Modulatory roles of microRNAs in the regulation of different signalling pathways in large bowel cancer stem cells
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There are emerging data to suggest that microRNAs (miRNAs) have significant roles in regulating the function of normal cells and cancer stem cells (CSCs). This review aims to analyse the roles of miRNAs in the regulation of colon CSCs through their interaction with various signalling pathways. Studies showed a large number of miRNAs that are reported to be deregulated in colon CSCs. However, few of the studies available were able to outline the function of miRNAs in colon CSCs and uncover their signalling pathways. From those miRNAs, which are better described, miR‐21 followed by miR‐34, miR‐200 and miR‐215 are the most reported miRNAs to have roles in colon CSC regulation. In particular, miRNAs have been reported to regulate the stemness features of colon CSCs mainly via Wnt/B‐catenin and Notch signalling pathways. Additionally, miRNAs have been reported to act on processes involving CSCs through cell cycle regulation genes and epithelial–mesenchymal transition. The relative paucity of data available on the significance of miRNAs in CSCs means that new studies will be of great importance to determine their roles and to identify the signalling pathways through which they operate. Such studies may in future guide further research to target these genes for more effective cancer treatment. miRNAs were shown to regulate the function of cancer stem cells in large bowel cancer by targeting a few key signalling pathways in cells.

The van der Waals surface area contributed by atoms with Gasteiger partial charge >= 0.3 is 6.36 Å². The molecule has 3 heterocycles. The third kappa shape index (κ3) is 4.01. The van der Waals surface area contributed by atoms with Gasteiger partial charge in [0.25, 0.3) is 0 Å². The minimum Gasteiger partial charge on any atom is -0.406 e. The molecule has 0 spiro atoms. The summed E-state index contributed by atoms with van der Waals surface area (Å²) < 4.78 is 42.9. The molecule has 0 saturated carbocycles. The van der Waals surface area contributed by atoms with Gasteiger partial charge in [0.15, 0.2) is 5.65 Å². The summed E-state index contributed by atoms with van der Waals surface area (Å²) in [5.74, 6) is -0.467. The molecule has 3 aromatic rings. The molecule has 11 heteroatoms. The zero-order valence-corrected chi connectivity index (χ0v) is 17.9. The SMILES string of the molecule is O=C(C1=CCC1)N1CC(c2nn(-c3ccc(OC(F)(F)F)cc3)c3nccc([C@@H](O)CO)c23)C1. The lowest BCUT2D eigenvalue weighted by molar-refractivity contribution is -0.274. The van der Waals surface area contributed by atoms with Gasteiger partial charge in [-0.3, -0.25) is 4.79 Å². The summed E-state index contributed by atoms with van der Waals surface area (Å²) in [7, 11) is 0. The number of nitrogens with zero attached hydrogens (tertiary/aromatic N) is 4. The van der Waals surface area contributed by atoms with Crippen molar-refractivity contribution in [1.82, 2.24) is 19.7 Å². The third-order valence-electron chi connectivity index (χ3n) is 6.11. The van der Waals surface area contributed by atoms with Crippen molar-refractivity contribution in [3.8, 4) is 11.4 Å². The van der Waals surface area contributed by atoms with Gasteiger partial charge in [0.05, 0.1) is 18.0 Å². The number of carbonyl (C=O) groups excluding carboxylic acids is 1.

Biology of the Cell
Biological Sciences not elsewhere classified